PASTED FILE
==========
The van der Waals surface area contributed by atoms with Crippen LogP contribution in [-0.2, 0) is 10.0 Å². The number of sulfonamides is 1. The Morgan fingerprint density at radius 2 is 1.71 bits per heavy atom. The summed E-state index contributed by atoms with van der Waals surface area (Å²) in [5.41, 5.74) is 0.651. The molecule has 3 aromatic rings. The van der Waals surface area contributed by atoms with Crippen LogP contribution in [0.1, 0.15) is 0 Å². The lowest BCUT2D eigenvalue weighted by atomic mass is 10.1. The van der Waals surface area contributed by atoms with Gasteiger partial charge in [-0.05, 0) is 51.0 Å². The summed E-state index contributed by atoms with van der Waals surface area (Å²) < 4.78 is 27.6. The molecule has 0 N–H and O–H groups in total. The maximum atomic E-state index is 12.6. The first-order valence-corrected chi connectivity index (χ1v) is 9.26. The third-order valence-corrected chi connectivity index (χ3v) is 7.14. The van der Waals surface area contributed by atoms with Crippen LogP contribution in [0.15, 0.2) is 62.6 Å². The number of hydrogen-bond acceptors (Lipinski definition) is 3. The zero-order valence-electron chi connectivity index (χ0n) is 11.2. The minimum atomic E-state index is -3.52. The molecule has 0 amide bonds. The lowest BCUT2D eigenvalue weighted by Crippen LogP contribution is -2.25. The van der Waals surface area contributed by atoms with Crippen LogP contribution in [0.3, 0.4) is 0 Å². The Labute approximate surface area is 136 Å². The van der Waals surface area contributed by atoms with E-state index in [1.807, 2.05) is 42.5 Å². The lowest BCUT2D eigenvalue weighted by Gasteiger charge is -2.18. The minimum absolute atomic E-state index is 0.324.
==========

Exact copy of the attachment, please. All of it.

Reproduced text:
The van der Waals surface area contributed by atoms with Crippen LogP contribution in [-0.2, 0) is 10.0 Å². The number of sulfonamides is 1. The Morgan fingerprint density at radius 2 is 1.71 bits per heavy atom. The summed E-state index contributed by atoms with van der Waals surface area (Å²) in [5.41, 5.74) is 0.651. The molecule has 3 aromatic rings. The van der Waals surface area contributed by atoms with Crippen LogP contribution in [0.1, 0.15) is 0 Å². The lowest BCUT2D eigenvalue weighted by atomic mass is 10.1. The van der Waals surface area contributed by atoms with Gasteiger partial charge in [-0.05, 0) is 51.0 Å². The summed E-state index contributed by atoms with van der Waals surface area (Å²) < 4.78 is 27.6. The molecule has 0 N–H and O–H groups in total. The maximum atomic E-state index is 12.6. The first-order valence-corrected chi connectivity index (χ1v) is 9.26. The third-order valence-corrected chi connectivity index (χ3v) is 7.14. The van der Waals surface area contributed by atoms with Crippen LogP contribution in [0.15, 0.2) is 62.6 Å². The number of hydrogen-bond acceptors (Lipinski definition) is 3. The zero-order valence-electron chi connectivity index (χ0n) is 11.2. The minimum atomic E-state index is -3.52. The molecule has 0 amide bonds. The lowest BCUT2D eigenvalue weighted by Crippen LogP contribution is -2.25. The van der Waals surface area contributed by atoms with Crippen LogP contribution in [0.3, 0.4) is 0 Å². The Labute approximate surface area is 136 Å². The van der Waals surface area contributed by atoms with E-state index in [1.807, 2.05) is 42.5 Å². The lowest BCUT2D eigenvalue weighted by Gasteiger charge is -2.18. The minimum absolute atomic E-state index is 0.324.